This page has been archived by the Computer Arts Society.

A functional difference between art and graphics


Recognition of a piece as “art” and the development of its intrinsic artistic function can be simultaneous. For instance, when I visited SIGGRAPH’99, I found that many of the graphics demonstrations seemed to have more intrinsic interest than much of the “Computer Art” in the show. In no small part, this was down to intelligent and experimental use of 3D graphics and effects. Yet these were the products of design teams as opposed to individual and identifiable artists. This would seem to contradict my stance on “computer graphics” being the product of design teams in the context of larger projects. These demos were intended to showcase a product – the software or techniques employed to create them – but in and of themselves they could be judged artistically.

A piece of animation from SIGGRAPH’99 serves to illustrate how a graphical work can hover on the boundary of art and design, as both graphical tour de force and aesthetic expression. Paul Debevec’s Fiat Lux was a demonstration of a new modelling and lighting technique, hence the name. Set in St Peter’s Basilica, Rome, it used photographs captured from the building’s interior to create a fully-rendered 3D environment. Debevec placed lines of great black marble slabs arranged to topple like dominoes, and shiny metal spheres falling across the floor under the power of gravity. The symbolism was meant to evoke the clash between science and the Catholic Church, so there was some intent which went beyond the usual subjects of graphical demonstrations. Moreover, the title “Fiat Lux” – “Let there be light” – was a reference not only to the subject matter, of illumination versus obscurantism, but also to the technology underpinning the graphics. The luminance model of St Peter’s Basilica had been captured from the actual building, using a polished mirror (photo), and the result was interpolated with simulated images.[1]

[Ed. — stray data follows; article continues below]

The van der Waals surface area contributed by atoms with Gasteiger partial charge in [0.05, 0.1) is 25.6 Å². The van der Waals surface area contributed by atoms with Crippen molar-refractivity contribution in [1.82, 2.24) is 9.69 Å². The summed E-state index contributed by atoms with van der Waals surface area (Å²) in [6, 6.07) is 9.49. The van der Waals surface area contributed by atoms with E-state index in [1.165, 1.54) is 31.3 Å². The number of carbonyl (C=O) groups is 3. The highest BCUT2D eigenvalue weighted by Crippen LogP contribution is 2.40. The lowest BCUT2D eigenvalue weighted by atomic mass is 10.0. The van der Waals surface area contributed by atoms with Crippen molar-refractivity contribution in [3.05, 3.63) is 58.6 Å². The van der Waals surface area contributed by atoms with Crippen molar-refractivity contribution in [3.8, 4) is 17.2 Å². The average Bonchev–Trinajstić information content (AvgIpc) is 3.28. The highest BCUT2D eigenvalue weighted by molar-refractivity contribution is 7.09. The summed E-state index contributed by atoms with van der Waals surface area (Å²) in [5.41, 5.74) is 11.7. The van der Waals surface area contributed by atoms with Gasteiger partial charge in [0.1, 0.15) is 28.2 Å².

[Plate IV Debevec et al, Fiat Lux, 1998}

The aesthetic effect of Fiat Lux was quite outstanding, combining sophisticated underlying technology with rich, compelling imagery and a deeper story. The monumental setting, the glorious effects of light and reflectance, and the tangible power of the monoliths crashing down combined with the conceptual simplicity of the piece. It engaged me simultaneously on several levels and held my interest as it unfolded. If I had seen it outside the context of the SIGGRAPH Animation show, I would have considered it a work of “art”.

It is certainly a work of considerable artistry and skill, both from the point of view of its execution and its subject matter. In this it exemplifies the best of the graphical demonstrations that impinge on “art”. These graphical demonstrations can be seen as virtuoso feats of computer imagery; they are driven by an agonistic impulse, similar to one identified by Huizinga, that makes them examples of supreme skill and craft.[2] In this, they resemble the masterpiece created by the medieval journeyman at the end of his apprenticeship to gain admittance into the guild.